Sunday, February 8, 2009

regarding the castle with a frozen moat.

As I write, we are about to leave my auntie Marion's house and catch the train with Dad's brother Wim to stay at his place. We've just had Uncle Leo's birthday party with Wim and two of Leo's sisters; Wim is still here, and Dad is packing. We'll be back here for a couple of days later on, so although the last few days have certainly gone fast it's nice not to have to say goodbye to anyone quite yet. It's good that way. Even as I meet people, it feels sad and strange to know how soon now we'll be leaving them.

Anyway. A piece of good news is that Suikerspin is found: this morning I went to say hello to him in his cage and he was missing! We put the cage outside and later on found him sleeping quite happily in his home--though he seemed much happier when we brought him in out of the cold. (I really want a hamster.)

I'm starting to pick up some Dutch, though only really a tiny bit. I can sometimes follow conversation, helped also by the etymological links to English and such, but will have to do a lot of work to even start to know it just a bit. I want to though. One thing I've noticed is the element of things that used to be in old, middle or early modern forms of English as well, but now aren't. Some of the inflection forms are like that; and I don't know a lot of Old English, but lots of words I've seen here and there are also turning up in Dutch words. For example I noticed that the word for king, koning, is a lot like cyning, and the word believer, geloof, is like geliefen, so I could work them out. Anyhow, it's a nice language to start speaking in bits and pieces. As I said elsewhere, pronouncing the spelling feels similar to reading Chaucer in the accepted way (like in those good Year Eleven days...).

The day I last wrote was a nice one: we went to Helmond, a nearby town, to buy a present for Leo (as I said, it was his birthday that day). On the way we stopped in at the local castle, which has been turned into a beautiful little museum of local history and of Dutch art.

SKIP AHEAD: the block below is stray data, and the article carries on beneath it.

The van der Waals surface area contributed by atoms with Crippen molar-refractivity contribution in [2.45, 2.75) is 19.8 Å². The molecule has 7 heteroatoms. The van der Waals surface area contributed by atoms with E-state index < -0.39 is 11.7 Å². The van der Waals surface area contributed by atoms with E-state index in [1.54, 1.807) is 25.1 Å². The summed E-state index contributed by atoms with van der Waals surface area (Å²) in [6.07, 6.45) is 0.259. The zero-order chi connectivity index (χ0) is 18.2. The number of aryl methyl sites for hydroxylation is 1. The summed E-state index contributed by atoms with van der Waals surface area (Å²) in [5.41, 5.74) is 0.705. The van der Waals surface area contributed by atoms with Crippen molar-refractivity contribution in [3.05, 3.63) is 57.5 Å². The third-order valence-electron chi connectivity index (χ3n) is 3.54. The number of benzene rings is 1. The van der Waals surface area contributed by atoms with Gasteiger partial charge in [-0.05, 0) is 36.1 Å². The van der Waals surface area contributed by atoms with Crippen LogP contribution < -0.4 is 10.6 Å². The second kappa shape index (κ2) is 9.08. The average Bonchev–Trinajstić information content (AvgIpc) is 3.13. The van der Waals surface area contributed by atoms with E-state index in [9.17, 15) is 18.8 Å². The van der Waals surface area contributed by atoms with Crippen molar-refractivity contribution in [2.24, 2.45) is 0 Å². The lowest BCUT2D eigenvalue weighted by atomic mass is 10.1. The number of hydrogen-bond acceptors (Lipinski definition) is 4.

When we got home Mlein and Leo were back, so we gave him presents, had a pear and caramel pie, and spent some time talking; then Marjolein and I got to properly hang out, which I really enjoyed. She's the loveliest girl, and she's been through some very hard times especially with her family splitting (her three older sisters live with their dad); her being unwell has also made her move to a school that is socially more difficult and where academically there is pressure not to do well. She doesn't fit in and is teased because she wants to be a friend to people who are really struggling, and she enjoys gothic style fashion, though she says she actually has a variety of tastes. She's really interesting. In a way she's very fourteen-year-old, of course, but she's also insightful and also really compassionate and accepting. We got on straight away: she's vibrant and friendly and fun, and a great conversationalist even in English. She showed me some of her drawings and poems and her favourite music (she's also obsessed with a German band called Tokyo Hotel), and I showed her lots of photos and convinced her to come to Australia with me :) So I rather enjoyed that, and I just so wish I were around more often here.

[Having written most of this on Saturday night, I finish and post it on Monday; I was going to tag it on with today's thinkings, but I find they are long enough alone.]

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